Chris, myself, and the 'Desert Rose'
If you're following our adventures across the West, after three days in Indian Creek, climbing arguably the hardest jam cracks in the world, we decided to lick our wounds and find some new venues. Jim and Angela, Charlotte and Inga, Tim and Laura all headed to the four winds. Chris was unemployed, so I asked her if she would like to climb the Castleton Tower in Castle Valley, Utah.
The route to Castle Valley goes north from Canyonlands, past Wilson's Arch and through Moab. Hmmm! Moab, a great place to hit the KOA and find a much-needed shower. It's scorching! The shower turns red from the dust off my body, and the bumps, bruises, and abrasions start to look like they might eventually heal. We wander down to Eddie McStiffs for cold beer and a pulled-pork sandwich.
Wilson's Arch on the road to Moab
Castle Valley is just 17 miles east of Moab up Hwy 128, then up the hill into a brilliant green valley, another small Mormon farming community, now sprouting a melange of homes. Of the many folks who supposedly live here, only my friends Jay and Kitty actually reside year-round. But Jay is climbing big mountains in Alaska today, and Kitty is in Salt Lake, so Chris and I find a flat spot at the base of Castleton Tower and set up the camp next to the Caddy.
Chris with Castleton Tower in the distance.
We are up early, hoping to beat the heat on the trail up to the base of the climb. It is in the shade in the morning, but it's an hour and a half hike, so we are hoping do it all while the temperatures are cool. Castleton Tower is about 400 feet high, vertical to overhanging on all sides, and made of hard sandstone. It is a fantastic formation, stunning in its lone vigil over the valley, visible even from I-80 many miles to the north, and one of the 50 finest climbs in North America. We are stoked!
Castleton Tower, hundreds of feet of vertical sandstone.
At the base of the climb we put on our rock shoes and gear up. The route is slightly overhanging with no let-up on the difficulty. But we've just come from Indian Creek, so this should be a wonderful next step, using our crack climbing skills to make easy work of the big fissure up the north face.
Looking straight up at our route! Looks tough...
Right off the ground it is all business. I chalk my hands and 'laying a finger aside of my nose, rise up the chimney.' Well, it's not quite that easy, but I enjoyed every handhold, every crack, as my hands gripped the warm sandstone, the rubber toes of my rock shoes cammed into the cracks, and I could smell the desert below. The rope snaked up behind me, Chris encouraging me on, but likely wondering how hard this would be for her. At the first belay ledge 140' up, I hauled up the rope, secured it to my belay device to hold Chris, and called for her to begin climbing. She must be a great sport to have trusted her life to a stranger, but by now she likely knew that we would be OK. She made steady progress, telling me when she needed a tighter rope, and using all her newly honed crack-climbing skills to negotiate the first and hardest section.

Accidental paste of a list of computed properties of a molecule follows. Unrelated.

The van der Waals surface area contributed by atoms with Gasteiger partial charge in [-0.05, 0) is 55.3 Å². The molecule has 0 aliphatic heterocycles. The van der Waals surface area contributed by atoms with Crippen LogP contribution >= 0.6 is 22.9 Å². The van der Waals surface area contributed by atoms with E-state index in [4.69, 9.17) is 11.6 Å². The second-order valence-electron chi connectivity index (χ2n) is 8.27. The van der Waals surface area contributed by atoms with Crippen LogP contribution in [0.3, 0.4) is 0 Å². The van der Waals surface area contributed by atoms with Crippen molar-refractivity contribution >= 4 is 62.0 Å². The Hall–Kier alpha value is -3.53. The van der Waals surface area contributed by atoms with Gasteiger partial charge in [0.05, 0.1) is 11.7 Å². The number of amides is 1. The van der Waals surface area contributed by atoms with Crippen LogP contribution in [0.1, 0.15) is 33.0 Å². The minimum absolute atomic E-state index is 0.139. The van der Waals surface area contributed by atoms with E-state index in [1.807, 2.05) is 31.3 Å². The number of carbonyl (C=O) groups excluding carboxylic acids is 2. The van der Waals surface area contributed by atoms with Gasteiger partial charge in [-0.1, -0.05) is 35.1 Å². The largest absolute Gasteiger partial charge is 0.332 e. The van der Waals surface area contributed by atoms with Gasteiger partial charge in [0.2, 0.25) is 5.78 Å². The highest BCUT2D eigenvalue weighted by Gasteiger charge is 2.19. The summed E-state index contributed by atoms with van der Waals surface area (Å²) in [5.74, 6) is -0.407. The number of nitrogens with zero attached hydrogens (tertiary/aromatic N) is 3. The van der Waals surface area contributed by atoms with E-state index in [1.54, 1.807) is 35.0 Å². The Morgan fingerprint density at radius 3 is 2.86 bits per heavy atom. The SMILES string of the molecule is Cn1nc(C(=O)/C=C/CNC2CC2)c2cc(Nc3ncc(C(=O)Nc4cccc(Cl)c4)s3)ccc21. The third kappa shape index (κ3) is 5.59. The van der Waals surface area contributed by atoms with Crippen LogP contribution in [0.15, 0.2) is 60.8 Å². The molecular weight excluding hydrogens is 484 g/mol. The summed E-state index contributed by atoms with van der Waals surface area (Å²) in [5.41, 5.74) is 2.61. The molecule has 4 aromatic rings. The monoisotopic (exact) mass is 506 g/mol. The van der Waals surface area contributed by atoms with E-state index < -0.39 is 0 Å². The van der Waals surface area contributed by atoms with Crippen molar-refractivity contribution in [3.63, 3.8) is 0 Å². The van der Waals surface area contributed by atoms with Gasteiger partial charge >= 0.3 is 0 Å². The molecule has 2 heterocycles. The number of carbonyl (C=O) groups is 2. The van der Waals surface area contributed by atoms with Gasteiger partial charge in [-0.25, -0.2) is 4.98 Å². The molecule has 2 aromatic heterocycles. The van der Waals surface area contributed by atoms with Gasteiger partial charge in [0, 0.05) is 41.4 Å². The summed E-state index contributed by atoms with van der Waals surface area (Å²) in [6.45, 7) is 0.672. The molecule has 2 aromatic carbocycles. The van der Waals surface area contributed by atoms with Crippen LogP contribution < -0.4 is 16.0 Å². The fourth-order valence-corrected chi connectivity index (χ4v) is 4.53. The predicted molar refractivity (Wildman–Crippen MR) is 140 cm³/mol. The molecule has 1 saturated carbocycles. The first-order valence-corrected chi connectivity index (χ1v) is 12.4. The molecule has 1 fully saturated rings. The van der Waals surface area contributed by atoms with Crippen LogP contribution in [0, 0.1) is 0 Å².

I'm fixing the rope high on the route.
Since there were no on-lookers, and we were busy climbing, we took few photos of the climb. But here's a photo of me in my Sunday-go-to-meeting shirt I use in the desert, and of Chris at the belay spot looking through the giant crack out into the desert below.
Our only photo on the climb - it was a bugger! Chris looking out through the crack.
One more difficult pitch, with my feet pushing on the opposing walls of the cracks, then grabbing nubbins and cracks. At one point I veered left when I saw some old nylon slings, but it was a dead-end, with a dizzying view below. Cautiously I crept back on route, got to the final notch and brought Chris up. One more pitch up a vertical wall outside the crack and we were on the summit where many years ago, Ford made a commercial by lowering a car from a helicopter, then flying around while an actress posed on the car. However, the helicopter could not land, and she had to spend the night sleeping on the front seat of the car till morning. Not what she likely had in mind.
Chris celebrates the summit of Castleton Tower
The hike down is a killer, with temperatures on the high peak in the 80', but increasing close to 100 by the time we reach the base of the climb. We've not brought enough water and are quite dehydrated, so as we contemplate one last hill back to camp, we simultaneously jump under the first tree we see and lie down for a while to cool off. It's brutal! Even though I was born and raised in Utah, I've lived in the Arctic since 1962, so I'm totally out of my comfort zone.
The desert is blossoming like a rose, as the Bible says. Cinquefoil, dasies, cactus flowers, paintbrush, lupine, scarlet gilia.... it's a rainbow of tiny brilliant color pops everywhere. The shadow of Castleton Tower signals cooler times coming in the late afternoon.
The afternoon shadow of the tower on desert below
We look at the camp: my dinky cooler in the Cadillac is now about 100 degrees and it's contents look septic and sad. It's only 17 miles to Moab where another shower awaits and maybe margaritas...a Mexican dinner...ice??? We make it back to camp after dark and crawl into our bags full, tired, and satisfied with the day.